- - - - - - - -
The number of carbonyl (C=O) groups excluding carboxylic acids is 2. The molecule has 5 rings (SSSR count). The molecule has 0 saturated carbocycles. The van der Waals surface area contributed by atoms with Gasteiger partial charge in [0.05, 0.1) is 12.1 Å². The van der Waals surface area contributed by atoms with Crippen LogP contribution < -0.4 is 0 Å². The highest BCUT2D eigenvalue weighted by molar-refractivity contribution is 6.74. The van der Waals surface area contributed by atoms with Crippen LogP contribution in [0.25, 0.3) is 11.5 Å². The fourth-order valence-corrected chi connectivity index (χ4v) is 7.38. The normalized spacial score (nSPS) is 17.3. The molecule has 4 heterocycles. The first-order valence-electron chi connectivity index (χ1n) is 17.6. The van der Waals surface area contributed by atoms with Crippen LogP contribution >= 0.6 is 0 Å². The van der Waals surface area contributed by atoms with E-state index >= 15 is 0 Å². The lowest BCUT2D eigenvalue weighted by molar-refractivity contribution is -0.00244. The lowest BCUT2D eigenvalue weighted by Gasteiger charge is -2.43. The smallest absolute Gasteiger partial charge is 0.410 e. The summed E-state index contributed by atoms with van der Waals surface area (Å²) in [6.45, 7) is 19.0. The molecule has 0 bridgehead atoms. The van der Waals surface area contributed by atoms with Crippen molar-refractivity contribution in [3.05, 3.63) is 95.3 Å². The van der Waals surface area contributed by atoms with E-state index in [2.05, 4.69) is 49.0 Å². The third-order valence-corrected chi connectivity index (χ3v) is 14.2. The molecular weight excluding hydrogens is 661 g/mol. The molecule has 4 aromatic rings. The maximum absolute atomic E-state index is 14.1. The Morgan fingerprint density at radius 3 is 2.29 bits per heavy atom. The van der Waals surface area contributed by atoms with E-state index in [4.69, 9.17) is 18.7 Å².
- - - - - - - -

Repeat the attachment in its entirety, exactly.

The number of carbonyl (C=O) groups excluding carboxylic acids is 2. The molecule has 5 rings (SSSR count). The molecule has 0 saturated carbocycles. The van der Waals surface area contributed by atoms with Gasteiger partial charge in [0.05, 0.1) is 12.1 Å². The van der Waals surface area contributed by atoms with Crippen LogP contribution < -0.4 is 0 Å². The highest BCUT2D eigenvalue weighted by molar-refractivity contribution is 6.74. The van der Waals surface area contributed by atoms with Crippen LogP contribution in [0.25, 0.3) is 11.5 Å². The fourth-order valence-corrected chi connectivity index (χ4v) is 7.38. The normalized spacial score (nSPS) is 17.3. The molecule has 4 heterocycles. The first-order valence-electron chi connectivity index (χ1n) is 17.6. The van der Waals surface area contributed by atoms with Crippen LogP contribution >= 0.6 is 0 Å². The van der Waals surface area contributed by atoms with E-state index >= 15 is 0 Å². The lowest BCUT2D eigenvalue weighted by molar-refractivity contribution is -0.00244. The lowest BCUT2D eigenvalue weighted by Gasteiger charge is -2.43. The smallest absolute Gasteiger partial charge is 0.410 e. The summed E-state index contributed by atoms with van der Waals surface area (Å²) in [6.45, 7) is 19.0. The molecule has 0 bridgehead atoms. The van der Waals surface area contributed by atoms with Crippen molar-refractivity contribution in [3.05, 3.63) is 95.3 Å². The van der Waals surface area contributed by atoms with E-state index in [2.05, 4.69) is 49.0 Å². The third-order valence-corrected chi connectivity index (χ3v) is 14.2. The molecular weight excluding hydrogens is 661 g/mol. The molecule has 4 aromatic rings. The maximum absolute atomic E-state index is 14.1. The Morgan fingerprint density at radius 3 is 2.29 bits per heavy atom. The van der Waals surface area contributed by atoms with E-state index in [4.69, 9.17) is 18.7 Å².